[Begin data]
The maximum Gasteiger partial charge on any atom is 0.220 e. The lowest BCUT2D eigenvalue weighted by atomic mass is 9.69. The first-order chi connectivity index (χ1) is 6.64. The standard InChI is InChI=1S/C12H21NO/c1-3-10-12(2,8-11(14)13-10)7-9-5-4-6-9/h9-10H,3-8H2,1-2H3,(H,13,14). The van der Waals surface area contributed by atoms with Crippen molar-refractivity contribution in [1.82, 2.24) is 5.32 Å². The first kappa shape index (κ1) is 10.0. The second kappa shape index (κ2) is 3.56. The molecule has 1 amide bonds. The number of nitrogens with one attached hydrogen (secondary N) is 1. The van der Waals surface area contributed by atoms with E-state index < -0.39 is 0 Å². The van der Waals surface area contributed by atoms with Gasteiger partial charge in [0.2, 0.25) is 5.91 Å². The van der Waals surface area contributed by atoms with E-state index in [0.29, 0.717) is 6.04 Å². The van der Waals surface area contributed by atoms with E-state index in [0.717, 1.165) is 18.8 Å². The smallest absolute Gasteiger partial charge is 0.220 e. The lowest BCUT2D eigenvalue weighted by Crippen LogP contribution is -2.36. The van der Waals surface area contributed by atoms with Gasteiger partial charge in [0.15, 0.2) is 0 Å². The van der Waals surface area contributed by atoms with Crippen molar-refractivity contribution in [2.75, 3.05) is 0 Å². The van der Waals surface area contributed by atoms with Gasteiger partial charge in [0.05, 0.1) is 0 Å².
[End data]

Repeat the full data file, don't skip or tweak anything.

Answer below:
The maximum Gasteiger partial charge on any atom is 0.220 e. The lowest BCUT2D eigenvalue weighted by atomic mass is 9.69. The first-order chi connectivity index (χ1) is 6.64. The standard InChI is InChI=1S/C12H21NO/c1-3-10-12(2,8-11(14)13-10)7-9-5-4-6-9/h9-10H,3-8H2,1-2H3,(H,13,14). The van der Waals surface area contributed by atoms with Crippen molar-refractivity contribution in [1.82, 2.24) is 5.32 Å². The first kappa shape index (κ1) is 10.0. The second kappa shape index (κ2) is 3.56. The molecule has 1 amide bonds. The number of nitrogens with one attached hydrogen (secondary N) is 1. The van der Waals surface area contributed by atoms with E-state index < -0.39 is 0 Å². The van der Waals surface area contributed by atoms with Gasteiger partial charge in [0.2, 0.25) is 5.91 Å². The van der Waals surface area contributed by atoms with E-state index in [0.29, 0.717) is 6.04 Å². The van der Waals surface area contributed by atoms with E-state index in [0.717, 1.165) is 18.8 Å². The smallest absolute Gasteiger partial charge is 0.220 e. The lowest BCUT2D eigenvalue weighted by Crippen LogP contribution is -2.36. The van der Waals surface area contributed by atoms with Gasteiger partial charge in [0.15, 0.2) is 0 Å². The van der Waals surface area contributed by atoms with Crippen molar-refractivity contribution in [2.75, 3.05) is 0 Å². The van der Waals surface area contributed by atoms with Gasteiger partial charge in [0.05, 0.1) is 0 Å².